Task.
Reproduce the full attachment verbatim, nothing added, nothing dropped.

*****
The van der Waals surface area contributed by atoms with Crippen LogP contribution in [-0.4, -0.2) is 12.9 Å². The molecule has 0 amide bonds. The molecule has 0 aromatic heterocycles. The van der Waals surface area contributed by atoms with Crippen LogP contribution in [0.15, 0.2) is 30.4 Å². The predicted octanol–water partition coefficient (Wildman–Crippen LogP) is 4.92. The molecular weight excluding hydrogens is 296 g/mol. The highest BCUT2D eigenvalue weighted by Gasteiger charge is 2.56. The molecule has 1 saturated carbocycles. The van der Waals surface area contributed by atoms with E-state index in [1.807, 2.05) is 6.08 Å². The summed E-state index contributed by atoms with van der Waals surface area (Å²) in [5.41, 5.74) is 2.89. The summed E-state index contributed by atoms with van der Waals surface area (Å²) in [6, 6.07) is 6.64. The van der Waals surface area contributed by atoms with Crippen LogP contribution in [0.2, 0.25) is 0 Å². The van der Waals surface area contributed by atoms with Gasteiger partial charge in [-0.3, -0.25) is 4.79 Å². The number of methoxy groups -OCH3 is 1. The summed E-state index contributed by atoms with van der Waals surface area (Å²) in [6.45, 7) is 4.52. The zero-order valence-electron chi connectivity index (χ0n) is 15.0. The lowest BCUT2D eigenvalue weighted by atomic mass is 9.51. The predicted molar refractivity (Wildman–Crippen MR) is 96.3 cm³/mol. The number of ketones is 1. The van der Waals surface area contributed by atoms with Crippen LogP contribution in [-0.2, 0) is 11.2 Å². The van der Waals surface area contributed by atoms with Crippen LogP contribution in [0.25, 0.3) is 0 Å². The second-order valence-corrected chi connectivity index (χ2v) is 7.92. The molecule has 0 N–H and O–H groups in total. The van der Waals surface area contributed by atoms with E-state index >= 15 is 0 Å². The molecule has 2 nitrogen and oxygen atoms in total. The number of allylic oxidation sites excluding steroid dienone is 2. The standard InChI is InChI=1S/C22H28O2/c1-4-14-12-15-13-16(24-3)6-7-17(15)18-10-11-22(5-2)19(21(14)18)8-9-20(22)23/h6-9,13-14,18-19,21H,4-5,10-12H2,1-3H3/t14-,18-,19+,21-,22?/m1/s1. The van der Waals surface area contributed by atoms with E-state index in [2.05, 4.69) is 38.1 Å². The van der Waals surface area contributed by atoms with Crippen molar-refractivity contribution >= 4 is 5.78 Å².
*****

The van der Waals surface area contributed by atoms with Crippen LogP contribution in [-0.4, -0.2) is 12.9 Å². The molecule has 0 amide bonds. The molecule has 0 aromatic heterocycles. The van der Waals surface area contributed by atoms with Crippen LogP contribution in [0.15, 0.2) is 30.4 Å². The predicted octanol–water partition coefficient (Wildman–Crippen LogP) is 4.92. The molecular weight excluding hydrogens is 296 g/mol. The highest BCUT2D eigenvalue weighted by Gasteiger charge is 2.56. The molecule has 1 saturated carbocycles. The van der Waals surface area contributed by atoms with E-state index in [1.807, 2.05) is 6.08 Å². The summed E-state index contributed by atoms with van der Waals surface area (Å²) in [5.41, 5.74) is 2.89. The summed E-state index contributed by atoms with van der Waals surface area (Å²) in [6, 6.07) is 6.64. The van der Waals surface area contributed by atoms with Crippen LogP contribution in [0.2, 0.25) is 0 Å². The van der Waals surface area contributed by atoms with Gasteiger partial charge in [-0.3, -0.25) is 4.79 Å². The number of methoxy groups -OCH3 is 1. The summed E-state index contributed by atoms with van der Waals surface area (Å²) in [6.45, 7) is 4.52. The zero-order valence-electron chi connectivity index (χ0n) is 15.0. The lowest BCUT2D eigenvalue weighted by atomic mass is 9.51. The predicted molar refractivity (Wildman–Crippen MR) is 96.3 cm³/mol. The number of ketones is 1. The van der Waals surface area contributed by atoms with Crippen LogP contribution in [-0.2, 0) is 11.2 Å². The van der Waals surface area contributed by atoms with Crippen LogP contribution in [0.25, 0.3) is 0 Å². The second-order valence-corrected chi connectivity index (χ2v) is 7.92. The molecule has 0 N–H and O–H groups in total. The van der Waals surface area contributed by atoms with E-state index >= 15 is 0 Å². The molecule has 2 nitrogen and oxygen atoms in total. The number of allylic oxidation sites excluding steroid dienone is 2. The standard InChI is InChI=1S/C22H28O2/c1-4-14-12-15-13-16(24-3)6-7-17(15)18-10-11-22(5-2)19(21(14)18)8-9-20(22)23/h6-9,13-14,18-19,21H,4-5,10-12H2,1-3H3/t14-,18-,19+,21-,22?/m1/s1. The van der Waals surface area contributed by atoms with E-state index in [2.05, 4.69) is 38.1 Å². The van der Waals surface area contributed by atoms with Crippen molar-refractivity contribution >= 4 is 5.78 Å².